holding that reporting violations of state food-labelling laws was important public-policy concern that supported action for retaliatory dischargeSummary of this case from Garrity v. Overland Sheepskin Co.
The plaintiff sought damages from the defendant frozen food producer alleging that it had wrongfully discharged him from his employment as its quality control director and operations manager. He alleged that he had been dismissed in retaliation for his insistence that the defendant's products comply with portions of the Connecticut Uniform Food, Drug and Cosmetic Act (19-211-19-239) relating to labeling and licensing. The trial court granted the defendant's motion to strike the complaint as legally insufficient and the plaintiff appealed. Held that because the purpose of that act is to "safeguard the public health and promote the public welfare" and because the plaintiff should not have been required to elect whether to risk criminal sanction for violating the act or to jeopardize his continued employment, the trial court should not have granted the defendant's motion to strike.
(Two judges dissenting)
Argued October 9, 1979
Decision released January 22, 1980
Action for damages arising out of the defendant's act in wrongfully discharging the plaintiff from employment, brought to the Superior Court in the judicial district of Hartford-New Britain at Hartford, where the court, O'Connell, J., granted the defendant's motion to strike and, on the plaintiff's failure to plead further, rendered judgment thereon, from which the plaintiff appealed to this court. Error; further proceedings.
Robert F. McWeeny, for the appellant (plaintiff).
Neil P. Coughlan, for the appellee (defendant).
The issue in this case is whether an employer has a completely unlimited right to terminate the services of an employee whom it has hired for an indefinite term. The plaintiff, Emard H. Sheets, filed a complaint that as amended alleged that he had been wrongfully discharged from his employment as quality control director and operations manager of the defendant, Teddy's Frosted Foods, Inc. The defendant responded with a motion to strike the complaint as legally insufficient. The plaintiff declined to plead further when that motion was granted. From the consequent rendering of judgment for the defendant, the plaintiff has appealed to this court.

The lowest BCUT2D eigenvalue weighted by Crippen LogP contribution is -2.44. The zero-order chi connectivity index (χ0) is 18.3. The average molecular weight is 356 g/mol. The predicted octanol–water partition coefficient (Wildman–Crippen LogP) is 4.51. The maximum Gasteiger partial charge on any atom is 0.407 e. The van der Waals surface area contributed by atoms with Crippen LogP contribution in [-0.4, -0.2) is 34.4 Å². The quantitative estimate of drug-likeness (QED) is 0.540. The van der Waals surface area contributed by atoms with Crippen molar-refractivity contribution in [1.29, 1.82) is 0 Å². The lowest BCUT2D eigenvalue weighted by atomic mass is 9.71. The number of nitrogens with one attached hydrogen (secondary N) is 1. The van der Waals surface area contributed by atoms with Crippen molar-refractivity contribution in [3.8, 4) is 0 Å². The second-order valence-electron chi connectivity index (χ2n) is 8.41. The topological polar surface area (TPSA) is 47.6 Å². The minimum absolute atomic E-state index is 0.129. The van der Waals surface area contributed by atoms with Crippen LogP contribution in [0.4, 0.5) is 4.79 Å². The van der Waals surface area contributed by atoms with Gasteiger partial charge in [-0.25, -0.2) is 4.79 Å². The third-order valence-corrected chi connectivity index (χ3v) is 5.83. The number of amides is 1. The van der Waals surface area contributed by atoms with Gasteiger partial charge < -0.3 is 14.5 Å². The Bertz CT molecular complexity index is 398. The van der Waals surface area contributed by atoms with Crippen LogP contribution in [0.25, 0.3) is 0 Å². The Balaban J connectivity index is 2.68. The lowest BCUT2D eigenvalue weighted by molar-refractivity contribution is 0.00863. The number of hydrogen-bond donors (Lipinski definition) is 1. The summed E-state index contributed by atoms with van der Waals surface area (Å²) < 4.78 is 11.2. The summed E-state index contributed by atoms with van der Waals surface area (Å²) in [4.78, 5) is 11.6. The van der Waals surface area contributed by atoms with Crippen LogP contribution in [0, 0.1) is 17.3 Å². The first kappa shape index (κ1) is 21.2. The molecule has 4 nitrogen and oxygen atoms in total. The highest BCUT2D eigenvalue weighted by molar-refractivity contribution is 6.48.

Since this appeal is before us pursuant to a motion to strike, we must take the facts to be those alleged in the plaintiff's complaint as amended, and must construe the complaint in the manner most favorable to the pleader. Stradmore Development Corporation v. Commissioners, 164 Conn. 548, 550-51, 324 A.2d 919 (1973); Senior v. Hope, 156 Conn. 92, 97, 239 A.2d 486 (1968); Rossignol v. Danbury School of Aeronautics, Inc., 154 Conn. 549, 557, 227 A.2d 418 (1967). The complaint alleges that for a four-year period, from November, 1973, to November, 1977, the plaintiff was employed by the defendant, a producer of frozen food products, as its quality control director and subsequently also as operations manager. In the course of his employment, the plaintiff received periodic raises and bonuses. In his capacity as quality control director and operations manager, the plaintiff began to notice deviations from the specifications contained in the defendant's standards and labels, in that some vegetables were substandard and some meat components underweight. These deviations meant that the defendant's products violated the express representations contained in the defendant's labeling; false or misleading labels in turn violate the provisions of General Statutes 19-222, the Connecticut Uniform Food, Drug and Cosmetic Act. In May of 1977, the plaintiff communicated in writing to the defendant concerning the use of substandard raw materials and underweight components in the defendant's finished products. His recommendations for more selective purchasing and conforming components were ignored. On November 3, 1977, his employment with the defendant was terminated. Although the stated reason for his discharge was unsatisfactory performance of his duties, he was actually dismissed in retaliation for his efforts to ensure that the defendant's products would comply with the applicable law relating to labeling and licensing.